By Taylor W. Anderson

The Bulletin

James Clapper, the U.S. Director of National Intelligence, submitted his resignation letter Wednesday night, announcing he wouldn’t seek to continue a tenure in which the country would enter a fierce debate about the scope of secret surveillance of innocent Americans.

Playing a key role in sparking that debate was Oregon Sen. Ron Wyden, a Democrat on the Senate Select Committee on Intelligence.

Having known about the U.S. intelligence agencies’ collection of data on Americans, Wyden sought to force Clapper and Keith Alexander, director of the National Security Agency until 2014, to admit in public the scope of dragnet surveillance that had ramped up in recent years.

On March 12, 2013, Wyden wanted to get Clapper on the record about how easy it is for U.S. intelligence agencies to collect information on Americans without them ever knowing.

The exchange would cement Wyden as a Senate leader in the push against mass surveillance, and it would affect the way Americans would come to understand and debate domestic and international spying.

“What I would like to do is see if we can get a direct answer to the question about when the intelligence community needs to get a warrant, for example, when a lesser amount of evidence would do,” Wyden started. “And second, the circumstances when no specific evidence is needed at all.”

“Does the NSA collect any type of data at all on millions or hundreds of millions of Americans?” Wyden asked.

“No sir,” Clapper responded.

“It does not?” Wyden said.

“Not wittingly,” Clapper said. “There are cases where they could inadvertently, perhaps, collect. But not wittingly.”

As news reports of the exchange came out, a formerly unknown NSA contractor took note. Edward Snowden credited the exchange with Wyden as a reason he would collect information on the mass dragnet surveillance of the NSA and hand it over to journalists who would expose the programs publicly for the first time just two months later.

Snowden knew at the time just how vast the surveillance was, and how easy it was for the agency to use a secret court system to get approval for domestic spying without a warrant. He would later write in a 2014 column that the exchange between Wyden and Clapper was “a major motivating force” to leak the information.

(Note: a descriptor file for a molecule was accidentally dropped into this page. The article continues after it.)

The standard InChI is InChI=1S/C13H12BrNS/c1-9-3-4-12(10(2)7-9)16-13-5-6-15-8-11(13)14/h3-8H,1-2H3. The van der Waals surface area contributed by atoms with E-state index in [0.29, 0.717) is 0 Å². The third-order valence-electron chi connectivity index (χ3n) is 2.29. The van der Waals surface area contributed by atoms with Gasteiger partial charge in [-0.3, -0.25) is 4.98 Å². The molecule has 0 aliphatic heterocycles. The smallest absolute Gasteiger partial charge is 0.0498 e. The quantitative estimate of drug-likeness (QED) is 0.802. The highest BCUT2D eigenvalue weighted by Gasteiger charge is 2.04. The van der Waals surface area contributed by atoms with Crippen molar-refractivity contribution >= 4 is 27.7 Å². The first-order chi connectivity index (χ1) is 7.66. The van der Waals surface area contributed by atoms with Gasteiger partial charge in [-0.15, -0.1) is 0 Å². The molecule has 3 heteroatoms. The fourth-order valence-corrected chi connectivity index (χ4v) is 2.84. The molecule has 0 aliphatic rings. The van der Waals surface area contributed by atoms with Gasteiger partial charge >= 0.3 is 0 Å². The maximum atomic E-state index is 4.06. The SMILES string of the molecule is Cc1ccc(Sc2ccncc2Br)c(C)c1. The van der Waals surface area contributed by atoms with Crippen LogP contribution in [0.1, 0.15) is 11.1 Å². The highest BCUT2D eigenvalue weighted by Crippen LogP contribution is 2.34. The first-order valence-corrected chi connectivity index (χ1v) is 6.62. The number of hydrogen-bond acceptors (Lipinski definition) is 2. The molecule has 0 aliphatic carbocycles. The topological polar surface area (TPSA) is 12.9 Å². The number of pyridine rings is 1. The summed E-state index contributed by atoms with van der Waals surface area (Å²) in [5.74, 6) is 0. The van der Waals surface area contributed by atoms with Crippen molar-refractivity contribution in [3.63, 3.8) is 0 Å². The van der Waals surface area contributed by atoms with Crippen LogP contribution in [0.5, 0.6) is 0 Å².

Wyden, who told The Bulletin in May he didn’t think he’d ever spoken with Snowden, said he was meticulous in forming the question. Members of the intelligence committee get maybe 20 minutes each year to ask questions of officials whose answers will be aired publicly, he said.

“If you go back and look at the exact question, you will see that it was based on months and months of going back and forth and particularly trying to get the intelligence leadership to square what they were saying in public with what I knew to be going on in private,” Wyden said.

On Thursday, soon after Clapper announced his resignation, Wyden sent out a statement reminding the public of the intelligence community’s deception under Clapper’s direction, and he warned of the future scope of surveillance under President-elect Donald Trump.

“During Director Clapper’s tenure, senior intelligence officials engaged in a deception spree regarding mass surveillance,” Wyden said. “Top officials, officials who reported to Director Clapper, repeatedly misled the American people and even lied to them.”

He said Trump’s “tendency toward secrecy” — from not releasing his taxes to restricting press access to his response to Russian hacking — was “highly dangerous.”

“In America the truth always comes out eventually,” Wyden said. “And when it does, Americans have proven time and again they will be outraged at the government agencies, officials and politicians who allow secret and expansive interpretations of the law.”

— Reporter: 406-589-4347,